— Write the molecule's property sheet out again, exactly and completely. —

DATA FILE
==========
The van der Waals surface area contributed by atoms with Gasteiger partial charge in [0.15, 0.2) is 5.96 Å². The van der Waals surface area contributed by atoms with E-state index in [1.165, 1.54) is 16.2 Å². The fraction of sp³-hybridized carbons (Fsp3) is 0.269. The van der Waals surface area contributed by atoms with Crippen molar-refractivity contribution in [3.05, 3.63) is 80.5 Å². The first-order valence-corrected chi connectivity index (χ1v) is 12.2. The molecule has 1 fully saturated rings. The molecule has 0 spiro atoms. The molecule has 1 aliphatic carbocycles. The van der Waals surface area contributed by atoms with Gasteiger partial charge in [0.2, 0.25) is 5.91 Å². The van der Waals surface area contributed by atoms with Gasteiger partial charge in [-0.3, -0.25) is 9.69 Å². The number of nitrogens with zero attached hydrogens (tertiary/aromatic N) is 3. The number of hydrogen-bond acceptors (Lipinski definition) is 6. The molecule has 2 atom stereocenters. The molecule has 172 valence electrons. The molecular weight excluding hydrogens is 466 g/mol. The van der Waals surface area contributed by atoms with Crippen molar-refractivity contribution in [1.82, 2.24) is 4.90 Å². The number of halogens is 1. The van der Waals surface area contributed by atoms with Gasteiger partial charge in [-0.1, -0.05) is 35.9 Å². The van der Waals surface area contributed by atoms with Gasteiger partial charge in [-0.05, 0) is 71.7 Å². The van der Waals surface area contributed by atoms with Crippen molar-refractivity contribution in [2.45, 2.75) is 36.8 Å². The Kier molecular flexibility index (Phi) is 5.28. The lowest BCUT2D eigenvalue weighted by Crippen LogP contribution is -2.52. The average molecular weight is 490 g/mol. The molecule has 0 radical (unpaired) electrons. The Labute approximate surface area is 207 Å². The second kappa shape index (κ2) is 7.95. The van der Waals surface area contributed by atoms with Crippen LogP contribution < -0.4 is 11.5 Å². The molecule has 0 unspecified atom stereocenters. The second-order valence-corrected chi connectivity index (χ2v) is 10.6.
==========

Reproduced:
The van der Waals surface area contributed by atoms with Gasteiger partial charge in [0.15, 0.2) is 5.96 Å². The van der Waals surface area contributed by atoms with E-state index in [1.165, 1.54) is 16.2 Å². The fraction of sp³-hybridized carbons (Fsp3) is 0.269. The van der Waals surface area contributed by atoms with Crippen molar-refractivity contribution in [3.05, 3.63) is 80.5 Å². The first-order valence-corrected chi connectivity index (χ1v) is 12.2. The molecule has 1 fully saturated rings. The molecule has 0 spiro atoms. The molecule has 1 aliphatic carbocycles. The van der Waals surface area contributed by atoms with Gasteiger partial charge in [0.2, 0.25) is 5.91 Å². The van der Waals surface area contributed by atoms with Gasteiger partial charge in [-0.3, -0.25) is 9.69 Å². The number of nitrogens with zero attached hydrogens (tertiary/aromatic N) is 3. The number of hydrogen-bond acceptors (Lipinski definition) is 6. The molecule has 2 atom stereocenters. The molecule has 172 valence electrons. The molecular weight excluding hydrogens is 466 g/mol. The van der Waals surface area contributed by atoms with Crippen molar-refractivity contribution in [1.82, 2.24) is 4.90 Å². The number of halogens is 1. The van der Waals surface area contributed by atoms with Gasteiger partial charge in [-0.1, -0.05) is 35.9 Å². The van der Waals surface area contributed by atoms with Gasteiger partial charge in [-0.05, 0) is 71.7 Å². The van der Waals surface area contributed by atoms with Crippen molar-refractivity contribution in [2.45, 2.75) is 36.8 Å². The Kier molecular flexibility index (Phi) is 5.28. The lowest BCUT2D eigenvalue weighted by Crippen LogP contribution is -2.52. The average molecular weight is 490 g/mol. The molecule has 0 radical (unpaired) electrons. The Labute approximate surface area is 207 Å². The second kappa shape index (κ2) is 7.95. The van der Waals surface area contributed by atoms with Crippen LogP contribution < -0.4 is 11.5 Å². The molecule has 0 unspecified atom stereocenters. The second-order valence-corrected chi connectivity index (χ2v) is 10.6.